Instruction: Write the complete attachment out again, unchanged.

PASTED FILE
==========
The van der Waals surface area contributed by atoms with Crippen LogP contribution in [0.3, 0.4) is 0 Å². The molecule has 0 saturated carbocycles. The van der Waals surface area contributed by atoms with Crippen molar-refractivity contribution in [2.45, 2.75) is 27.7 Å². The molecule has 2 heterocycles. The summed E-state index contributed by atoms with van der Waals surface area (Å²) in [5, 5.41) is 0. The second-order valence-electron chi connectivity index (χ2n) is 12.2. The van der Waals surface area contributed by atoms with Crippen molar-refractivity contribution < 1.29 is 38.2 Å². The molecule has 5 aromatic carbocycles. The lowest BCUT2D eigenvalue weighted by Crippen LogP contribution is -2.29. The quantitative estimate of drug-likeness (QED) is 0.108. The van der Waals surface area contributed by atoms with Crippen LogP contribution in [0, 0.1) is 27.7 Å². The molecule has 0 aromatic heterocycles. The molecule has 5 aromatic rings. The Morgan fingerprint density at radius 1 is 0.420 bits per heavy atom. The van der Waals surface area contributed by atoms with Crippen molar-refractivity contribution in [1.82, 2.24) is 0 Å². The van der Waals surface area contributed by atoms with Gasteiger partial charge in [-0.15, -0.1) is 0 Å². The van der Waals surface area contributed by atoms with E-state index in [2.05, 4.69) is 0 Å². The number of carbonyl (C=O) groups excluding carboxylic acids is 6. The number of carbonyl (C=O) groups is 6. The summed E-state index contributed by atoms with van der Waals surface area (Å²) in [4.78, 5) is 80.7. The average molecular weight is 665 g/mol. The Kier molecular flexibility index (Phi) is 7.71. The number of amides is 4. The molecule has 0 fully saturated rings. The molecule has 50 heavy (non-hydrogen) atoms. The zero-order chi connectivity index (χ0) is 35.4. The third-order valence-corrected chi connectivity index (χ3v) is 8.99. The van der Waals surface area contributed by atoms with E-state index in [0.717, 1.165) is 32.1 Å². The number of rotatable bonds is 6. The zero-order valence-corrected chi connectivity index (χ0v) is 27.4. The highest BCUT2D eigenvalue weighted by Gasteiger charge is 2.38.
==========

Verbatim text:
The van der Waals surface area contributed by atoms with Crippen LogP contribution in [0.3, 0.4) is 0 Å². The molecule has 0 saturated carbocycles. The van der Waals surface area contributed by atoms with Crippen molar-refractivity contribution in [2.45, 2.75) is 27.7 Å². The molecule has 2 heterocycles. The summed E-state index contributed by atoms with van der Waals surface area (Å²) in [5, 5.41) is 0. The second-order valence-electron chi connectivity index (χ2n) is 12.2. The van der Waals surface area contributed by atoms with Crippen molar-refractivity contribution < 1.29 is 38.2 Å². The molecule has 5 aromatic carbocycles. The lowest BCUT2D eigenvalue weighted by Crippen LogP contribution is -2.29. The quantitative estimate of drug-likeness (QED) is 0.108. The van der Waals surface area contributed by atoms with Crippen LogP contribution in [0, 0.1) is 27.7 Å². The molecule has 0 aromatic heterocycles. The molecule has 5 aromatic rings. The Morgan fingerprint density at radius 1 is 0.420 bits per heavy atom. The van der Waals surface area contributed by atoms with Crippen molar-refractivity contribution in [1.82, 2.24) is 0 Å². The van der Waals surface area contributed by atoms with Gasteiger partial charge in [-0.15, -0.1) is 0 Å². The van der Waals surface area contributed by atoms with E-state index in [2.05, 4.69) is 0 Å². The number of carbonyl (C=O) groups excluding carboxylic acids is 6. The number of carbonyl (C=O) groups is 6. The summed E-state index contributed by atoms with van der Waals surface area (Å²) in [4.78, 5) is 80.7. The average molecular weight is 665 g/mol. The Kier molecular flexibility index (Phi) is 7.71. The number of amides is 4. The molecule has 0 fully saturated rings. The molecule has 50 heavy (non-hydrogen) atoms. The zero-order chi connectivity index (χ0) is 35.4. The third-order valence-corrected chi connectivity index (χ3v) is 8.99. The van der Waals surface area contributed by atoms with E-state index in [0.717, 1.165) is 32.1 Å². The number of rotatable bonds is 6. The zero-order valence-corrected chi connectivity index (χ0v) is 27.4. The highest BCUT2D eigenvalue weighted by Gasteiger charge is 2.38.